Gospel of the Kingdom

There are many important questions regarding the Gospel because of its centrality to the Bible. The Bible we have today would not exist without the Gospel which threads through all of Scripture and binds it together. The introduction to the Gospel of Mark is not only important for understanding the rest of the book. It is also very important in understanding what the Gospel is.

Now after John was arrested, Jesus came into Galilee, proclaiming the gospel of God, and saying, “The time is fulfilled, and the kingdom of God is at hand; repent and believe in the gospel.” – Mark 1:14-15 ESV

In “The One Sermon” I explained that the entirety of Jesus’ message was the Gospel. The Gospel according to Jesus is the news of the coming of the Kingdom of God. It had been long anticipated and it had finally arrived. The second part of his message depended on the first. Jesus spoke about the correct response to this news which is to actually believe it. I have explained elsewhere the Gospel is not a piece of advice but the news of an event that is happening. In journalistic terms the Gospel is a story that is breaking or developing.

When you take a critical look at the introduction to Mark you realise it is laden with meaning. There is a lot to unpack. The authors of the Bible did not write to us so they did not address the questions we might have. In addressing the issues we have in the text we need to understand the issues that were important to them and then see how the Scriptures address them.

When Jesus said the time is fulfilled and the Kingdom of God is at hand he did not pause to explain what the kingdom of God was. Jesus’ audience perfectly understood what Jesus meant by the kingdom of God. However, Mark and other gospel writers show us they did not quite understand the nature of it and its implications. There was a promise, an expectation, and Jesus had come to tell them it was finally happening. What they were waiting for had finally arrived.

Paul, a servant of Christ Jesus, called to be an apostle, set apart for the gospel of God, which he promised beforehand through his prophets in the holy Scriptures, concerning his Son, who was descended from David according to the flesh and was declared to be the Son of God in power according to the Spirit of holiness by his resurrection from the dead, Jesus Christ our Lord – Romans 1:1-4 ESV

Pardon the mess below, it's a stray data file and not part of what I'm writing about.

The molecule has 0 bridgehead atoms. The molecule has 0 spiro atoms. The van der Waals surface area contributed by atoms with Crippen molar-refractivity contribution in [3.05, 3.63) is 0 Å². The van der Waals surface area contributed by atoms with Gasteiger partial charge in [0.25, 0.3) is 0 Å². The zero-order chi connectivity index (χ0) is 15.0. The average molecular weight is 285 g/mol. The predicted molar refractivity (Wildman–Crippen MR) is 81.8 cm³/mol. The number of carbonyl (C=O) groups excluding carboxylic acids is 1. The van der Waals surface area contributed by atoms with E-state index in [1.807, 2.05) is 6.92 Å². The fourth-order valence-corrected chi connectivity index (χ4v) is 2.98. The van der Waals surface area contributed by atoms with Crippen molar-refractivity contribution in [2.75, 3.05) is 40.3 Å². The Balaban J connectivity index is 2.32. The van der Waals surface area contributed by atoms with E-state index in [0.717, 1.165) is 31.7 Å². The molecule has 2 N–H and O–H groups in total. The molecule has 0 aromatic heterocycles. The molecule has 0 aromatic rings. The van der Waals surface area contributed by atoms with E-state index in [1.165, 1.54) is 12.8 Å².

Many separate the Gospels and the Epistles in their thinking because they think they address different issues. The Gospels are what you need to believe to be a Christian and the Epistles are what you need to do now that you are a Christian. This distinction is not accurate. Paul as a Jew contemporary to Jesus would have understood what he meant by saying the long wait had ended. As an apostle God had given him special insight into the mystery of the Gospel for the sake of the Church. Paul describes the wait Jesus alluded to as the expectation of the Messiah whom God had promised his people and is recorded in the Holy Scriptures. (I explain the meaning of Messiah in greater detail in the post of the same name.) In comparing both these passages in Mark 1 and Romans 1 we can say Paul is directly relating the Kingdom of God to God’s chosen King.

The question of whether Jesus was the Messiah was very important to the people of Israel. For there to be a kingdom there has to be a king. To say the Kingdom of God has arrived there has to be a tangible sign of which the most important is the presence of the king himself. Proclaiming the kingdom implied there was an heir apparent and Jesus behaved precisely as if he was the chosen one. They heard his preaching and observed his actions. He acted as a man with Messianic authority but he never explicitly admitted in public to being the Christ until he was arraigned before authorities.